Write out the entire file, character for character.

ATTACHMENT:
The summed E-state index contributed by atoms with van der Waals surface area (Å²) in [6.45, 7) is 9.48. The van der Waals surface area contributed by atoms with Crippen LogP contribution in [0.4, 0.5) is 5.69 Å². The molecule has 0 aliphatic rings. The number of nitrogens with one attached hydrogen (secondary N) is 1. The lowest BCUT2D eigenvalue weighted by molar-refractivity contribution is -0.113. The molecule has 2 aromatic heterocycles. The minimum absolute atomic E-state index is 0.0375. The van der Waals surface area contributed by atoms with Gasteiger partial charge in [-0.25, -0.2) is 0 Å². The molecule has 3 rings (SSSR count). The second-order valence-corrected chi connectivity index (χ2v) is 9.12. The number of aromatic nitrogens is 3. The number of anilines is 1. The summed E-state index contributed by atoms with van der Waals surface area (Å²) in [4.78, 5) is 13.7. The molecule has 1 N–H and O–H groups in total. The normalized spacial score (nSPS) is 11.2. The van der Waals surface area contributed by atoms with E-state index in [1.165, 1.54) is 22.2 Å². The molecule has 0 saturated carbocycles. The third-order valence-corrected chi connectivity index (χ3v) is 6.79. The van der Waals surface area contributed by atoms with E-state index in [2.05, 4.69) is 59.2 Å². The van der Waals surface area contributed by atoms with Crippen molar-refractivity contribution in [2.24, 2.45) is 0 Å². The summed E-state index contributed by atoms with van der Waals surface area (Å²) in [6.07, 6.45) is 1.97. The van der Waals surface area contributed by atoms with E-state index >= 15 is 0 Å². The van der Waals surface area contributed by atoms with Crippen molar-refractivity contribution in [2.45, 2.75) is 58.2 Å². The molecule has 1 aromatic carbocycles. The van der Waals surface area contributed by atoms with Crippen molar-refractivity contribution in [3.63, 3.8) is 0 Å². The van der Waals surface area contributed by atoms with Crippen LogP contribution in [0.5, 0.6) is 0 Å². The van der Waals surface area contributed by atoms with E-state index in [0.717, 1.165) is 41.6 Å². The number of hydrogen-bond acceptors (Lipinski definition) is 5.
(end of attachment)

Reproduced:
The summed E-state index contributed by atoms with van der Waals surface area (Å²) in [6.45, 7) is 9.48. The van der Waals surface area contributed by atoms with Crippen LogP contribution in [0.4, 0.5) is 5.69 Å². The molecule has 0 aliphatic rings. The number of nitrogens with one attached hydrogen (secondary N) is 1. The lowest BCUT2D eigenvalue weighted by molar-refractivity contribution is -0.113. The molecule has 2 aromatic heterocycles. The minimum absolute atomic E-state index is 0.0375. The van der Waals surface area contributed by atoms with Gasteiger partial charge in [-0.25, -0.2) is 0 Å². The molecule has 3 rings (SSSR count). The second-order valence-corrected chi connectivity index (χ2v) is 9.12. The number of aromatic nitrogens is 3. The number of anilines is 1. The summed E-state index contributed by atoms with van der Waals surface area (Å²) in [4.78, 5) is 13.7. The molecule has 1 N–H and O–H groups in total. The normalized spacial score (nSPS) is 11.2. The van der Waals surface area contributed by atoms with E-state index in [1.165, 1.54) is 22.2 Å². The molecule has 0 saturated carbocycles. The third-order valence-corrected chi connectivity index (χ3v) is 6.79. The van der Waals surface area contributed by atoms with E-state index in [2.05, 4.69) is 59.2 Å². The van der Waals surface area contributed by atoms with Crippen molar-refractivity contribution in [2.24, 2.45) is 0 Å². The summed E-state index contributed by atoms with van der Waals surface area (Å²) in [6.07, 6.45) is 1.97. The van der Waals surface area contributed by atoms with E-state index >= 15 is 0 Å². The van der Waals surface area contributed by atoms with Crippen molar-refractivity contribution in [2.45, 2.75) is 58.2 Å². The molecule has 1 aromatic carbocycles. The van der Waals surface area contributed by atoms with Crippen molar-refractivity contribution in [3.63, 3.8) is 0 Å². The van der Waals surface area contributed by atoms with Crippen LogP contribution in [0.5, 0.6) is 0 Å². The van der Waals surface area contributed by atoms with E-state index in [0.717, 1.165) is 41.6 Å². The number of hydrogen-bond acceptors (Lipinski definition) is 5.